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BD trying to import discounted Russian oil in local currency to conserve depleting forex

17 August 2022
BD trying to import discounted Russian oil in local currency to conserve depleting forex

File photo

Special Report :
Under the directive of Prime Minister Sheikh Hasina, BPC is attempting to import Russian oil in local currency; a move that may reduce pressure on Bangladesh's dwindling forex reserves.
After the ECNEC meeting yesterday, while answering to reporters, Planning Minister Shamsul Alam said that such a move carries low political risk as US has softened its position on Russian oil embargoes.
However, Bangladesh already is a net importer of Russian goods. So local currency trading of oil is a remote possibility. Last fiscal year Bangladesh imported goods worth US$629.8 million from Russia. It's total exports to Russia during the same time was US$485.23 million.
US is Bangladesh's largest export destination accounting for nearly US$7 billion or 17% of country's total goods sold abroad. US is also the second largest source of Bangladesh primary foreign currency earnings: its remittances from citizens living abroad according to Bangladesh Bank. The considerably decreased number of barrels being supplied to Europe is being made up for by an increase in demand from Asia for discounted Russian oil, muffling the consequences of the West's attempts to penalise Moscow for its invasion of Ukraine and maintaining revenue flow to the Kremlin.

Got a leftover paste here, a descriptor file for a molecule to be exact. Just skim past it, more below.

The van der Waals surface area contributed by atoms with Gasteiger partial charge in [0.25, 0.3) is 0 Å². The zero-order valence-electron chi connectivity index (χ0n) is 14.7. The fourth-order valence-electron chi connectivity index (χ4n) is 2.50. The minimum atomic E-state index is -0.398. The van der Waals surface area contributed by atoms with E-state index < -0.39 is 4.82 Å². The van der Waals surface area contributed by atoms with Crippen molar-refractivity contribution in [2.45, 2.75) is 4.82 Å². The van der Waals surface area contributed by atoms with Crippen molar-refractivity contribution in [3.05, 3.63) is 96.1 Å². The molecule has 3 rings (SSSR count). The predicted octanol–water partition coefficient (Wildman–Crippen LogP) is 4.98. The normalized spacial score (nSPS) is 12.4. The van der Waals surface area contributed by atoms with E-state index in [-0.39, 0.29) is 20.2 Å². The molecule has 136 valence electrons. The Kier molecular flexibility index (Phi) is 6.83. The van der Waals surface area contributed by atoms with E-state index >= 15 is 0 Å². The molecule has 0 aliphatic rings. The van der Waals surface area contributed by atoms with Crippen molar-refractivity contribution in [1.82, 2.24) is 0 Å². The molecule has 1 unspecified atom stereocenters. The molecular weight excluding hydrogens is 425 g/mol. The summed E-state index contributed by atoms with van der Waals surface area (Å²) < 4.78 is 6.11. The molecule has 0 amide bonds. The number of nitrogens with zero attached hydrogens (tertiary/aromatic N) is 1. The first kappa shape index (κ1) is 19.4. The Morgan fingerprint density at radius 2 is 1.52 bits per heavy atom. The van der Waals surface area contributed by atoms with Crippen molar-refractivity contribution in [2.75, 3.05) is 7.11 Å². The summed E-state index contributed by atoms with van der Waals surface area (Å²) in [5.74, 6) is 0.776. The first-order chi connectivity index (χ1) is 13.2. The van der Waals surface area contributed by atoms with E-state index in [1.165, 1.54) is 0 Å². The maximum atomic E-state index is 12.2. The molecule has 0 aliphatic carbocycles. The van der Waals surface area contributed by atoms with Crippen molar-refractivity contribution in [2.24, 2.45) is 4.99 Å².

China and India are the two nations that have received the majority of the extra oil. Russian oil exports to China increased by 28 per cent in May compared to the prior month, setting a new high and enabling Russia to surpass Saudi Arabia as China's top oil supplier. According to shipping statistics examined by market research firm Kpler, the majority of the surge was directed toward India, which went from importing virtually little Russian oil to doing so at a rate of more than 760,000 barrels per day.
Even if South Korea and Japan have reduced their purchases of Russian oil, China and India still buy much more to compensate for this shortfall.
Even though local currency trading is a remote possibility, Bangladesh should nevertheless be able to take advantage of discounted Russian oil. Few months back, Asian countries managed to purchase Russian oil at discounts as high as 30% relative to international market. However, since then spreads have narrowed.
Bangladesh, being an importer of commodities such a cotton, faces a structural economic challenge by exporting heavily subsidised, ultra-low margin products such as garments using the most expensive imported fuels like HFO and LNG.

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